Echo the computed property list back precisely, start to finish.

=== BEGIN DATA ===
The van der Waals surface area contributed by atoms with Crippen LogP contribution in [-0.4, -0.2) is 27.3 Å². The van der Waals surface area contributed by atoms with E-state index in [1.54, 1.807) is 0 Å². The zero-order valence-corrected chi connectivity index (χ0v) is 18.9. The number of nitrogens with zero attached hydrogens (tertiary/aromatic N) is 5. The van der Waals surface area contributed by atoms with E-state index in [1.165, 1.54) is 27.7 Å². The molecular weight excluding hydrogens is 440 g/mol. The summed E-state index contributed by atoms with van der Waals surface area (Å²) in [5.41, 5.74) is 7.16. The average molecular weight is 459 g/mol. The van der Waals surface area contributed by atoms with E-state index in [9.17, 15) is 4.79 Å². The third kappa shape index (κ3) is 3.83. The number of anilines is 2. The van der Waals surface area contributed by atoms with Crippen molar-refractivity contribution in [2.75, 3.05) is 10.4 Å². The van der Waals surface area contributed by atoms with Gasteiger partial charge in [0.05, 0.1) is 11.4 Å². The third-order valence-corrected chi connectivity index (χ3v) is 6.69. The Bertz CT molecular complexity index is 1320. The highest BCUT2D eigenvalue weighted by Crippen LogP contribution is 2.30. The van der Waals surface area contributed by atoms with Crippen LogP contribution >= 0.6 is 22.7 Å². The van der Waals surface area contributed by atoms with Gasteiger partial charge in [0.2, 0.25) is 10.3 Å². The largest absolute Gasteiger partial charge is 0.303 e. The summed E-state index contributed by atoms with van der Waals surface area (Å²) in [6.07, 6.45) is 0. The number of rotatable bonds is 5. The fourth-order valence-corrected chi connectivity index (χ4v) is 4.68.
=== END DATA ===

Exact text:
The van der Waals surface area contributed by atoms with Crippen LogP contribution in [-0.4, -0.2) is 27.3 Å². The van der Waals surface area contributed by atoms with E-state index in [1.54, 1.807) is 0 Å². The zero-order valence-corrected chi connectivity index (χ0v) is 18.9. The number of nitrogens with zero attached hydrogens (tertiary/aromatic N) is 5. The van der Waals surface area contributed by atoms with E-state index in [1.165, 1.54) is 27.7 Å². The molecular weight excluding hydrogens is 440 g/mol. The summed E-state index contributed by atoms with van der Waals surface area (Å²) in [5.41, 5.74) is 7.16. The average molecular weight is 459 g/mol. The van der Waals surface area contributed by atoms with E-state index in [9.17, 15) is 4.79 Å². The third kappa shape index (κ3) is 3.83. The number of anilines is 2. The van der Waals surface area contributed by atoms with Crippen molar-refractivity contribution in [2.75, 3.05) is 10.4 Å². The van der Waals surface area contributed by atoms with Gasteiger partial charge in [0.05, 0.1) is 11.4 Å². The third-order valence-corrected chi connectivity index (χ3v) is 6.69. The Bertz CT molecular complexity index is 1320. The highest BCUT2D eigenvalue weighted by Crippen LogP contribution is 2.30. The van der Waals surface area contributed by atoms with Crippen LogP contribution >= 0.6 is 22.7 Å². The van der Waals surface area contributed by atoms with Gasteiger partial charge in [0.2, 0.25) is 10.3 Å². The largest absolute Gasteiger partial charge is 0.303 e. The summed E-state index contributed by atoms with van der Waals surface area (Å²) in [6.07, 6.45) is 0. The number of rotatable bonds is 5. The fourth-order valence-corrected chi connectivity index (χ4v) is 4.68.